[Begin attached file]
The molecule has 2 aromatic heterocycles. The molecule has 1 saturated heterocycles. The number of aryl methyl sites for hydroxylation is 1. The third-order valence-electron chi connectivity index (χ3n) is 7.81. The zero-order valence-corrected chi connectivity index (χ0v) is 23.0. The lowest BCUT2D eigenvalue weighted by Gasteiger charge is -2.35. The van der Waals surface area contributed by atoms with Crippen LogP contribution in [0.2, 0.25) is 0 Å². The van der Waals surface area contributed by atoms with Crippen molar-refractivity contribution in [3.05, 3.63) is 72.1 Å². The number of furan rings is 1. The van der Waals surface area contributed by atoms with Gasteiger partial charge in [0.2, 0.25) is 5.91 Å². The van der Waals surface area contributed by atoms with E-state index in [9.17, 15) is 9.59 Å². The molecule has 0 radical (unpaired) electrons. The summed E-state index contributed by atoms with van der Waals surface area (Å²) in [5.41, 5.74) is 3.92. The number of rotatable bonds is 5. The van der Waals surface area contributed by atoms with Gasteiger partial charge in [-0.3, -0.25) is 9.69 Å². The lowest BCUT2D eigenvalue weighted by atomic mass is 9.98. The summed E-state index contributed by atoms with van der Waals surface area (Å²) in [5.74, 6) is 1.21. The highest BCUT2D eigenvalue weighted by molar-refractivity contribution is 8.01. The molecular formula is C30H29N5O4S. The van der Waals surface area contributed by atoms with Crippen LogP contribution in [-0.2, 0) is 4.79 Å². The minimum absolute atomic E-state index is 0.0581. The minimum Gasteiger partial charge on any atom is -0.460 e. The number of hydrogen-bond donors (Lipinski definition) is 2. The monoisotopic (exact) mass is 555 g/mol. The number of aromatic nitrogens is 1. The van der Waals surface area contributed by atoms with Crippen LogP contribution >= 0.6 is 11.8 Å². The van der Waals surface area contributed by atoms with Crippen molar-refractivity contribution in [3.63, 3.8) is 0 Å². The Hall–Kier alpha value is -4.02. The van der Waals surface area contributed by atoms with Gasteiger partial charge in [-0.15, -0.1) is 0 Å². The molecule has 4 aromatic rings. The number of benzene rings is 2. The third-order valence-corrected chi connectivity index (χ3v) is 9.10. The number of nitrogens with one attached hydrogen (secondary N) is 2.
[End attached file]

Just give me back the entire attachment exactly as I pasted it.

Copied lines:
The molecule has 2 aromatic heterocycles. The molecule has 1 saturated heterocycles. The number of aryl methyl sites for hydroxylation is 1. The third-order valence-electron chi connectivity index (χ3n) is 7.81. The zero-order valence-corrected chi connectivity index (χ0v) is 23.0. The lowest BCUT2D eigenvalue weighted by Gasteiger charge is -2.35. The van der Waals surface area contributed by atoms with Crippen LogP contribution in [0.2, 0.25) is 0 Å². The van der Waals surface area contributed by atoms with Crippen molar-refractivity contribution in [3.05, 3.63) is 72.1 Å². The number of furan rings is 1. The van der Waals surface area contributed by atoms with Gasteiger partial charge in [0.2, 0.25) is 5.91 Å². The van der Waals surface area contributed by atoms with E-state index in [9.17, 15) is 9.59 Å². The molecule has 0 radical (unpaired) electrons. The summed E-state index contributed by atoms with van der Waals surface area (Å²) in [5.41, 5.74) is 3.92. The number of rotatable bonds is 5. The van der Waals surface area contributed by atoms with Gasteiger partial charge in [-0.3, -0.25) is 9.69 Å². The lowest BCUT2D eigenvalue weighted by atomic mass is 9.98. The summed E-state index contributed by atoms with van der Waals surface area (Å²) in [5.74, 6) is 1.21. The highest BCUT2D eigenvalue weighted by molar-refractivity contribution is 8.01. The molecular formula is C30H29N5O4S. The van der Waals surface area contributed by atoms with Crippen LogP contribution in [-0.2, 0) is 4.79 Å². The minimum absolute atomic E-state index is 0.0581. The minimum Gasteiger partial charge on any atom is -0.460 e. The number of hydrogen-bond donors (Lipinski definition) is 2. The monoisotopic (exact) mass is 555 g/mol. The number of aromatic nitrogens is 1. The van der Waals surface area contributed by atoms with Crippen LogP contribution >= 0.6 is 11.8 Å². The van der Waals surface area contributed by atoms with Crippen molar-refractivity contribution in [3.63, 3.8) is 0 Å². The Hall–Kier alpha value is -4.02. The van der Waals surface area contributed by atoms with Gasteiger partial charge in [-0.15, -0.1) is 0 Å². The molecule has 4 aromatic rings. The number of benzene rings is 2. The third-order valence-corrected chi connectivity index (χ3v) is 9.10. The number of nitrogens with one attached hydrogen (secondary N) is 2.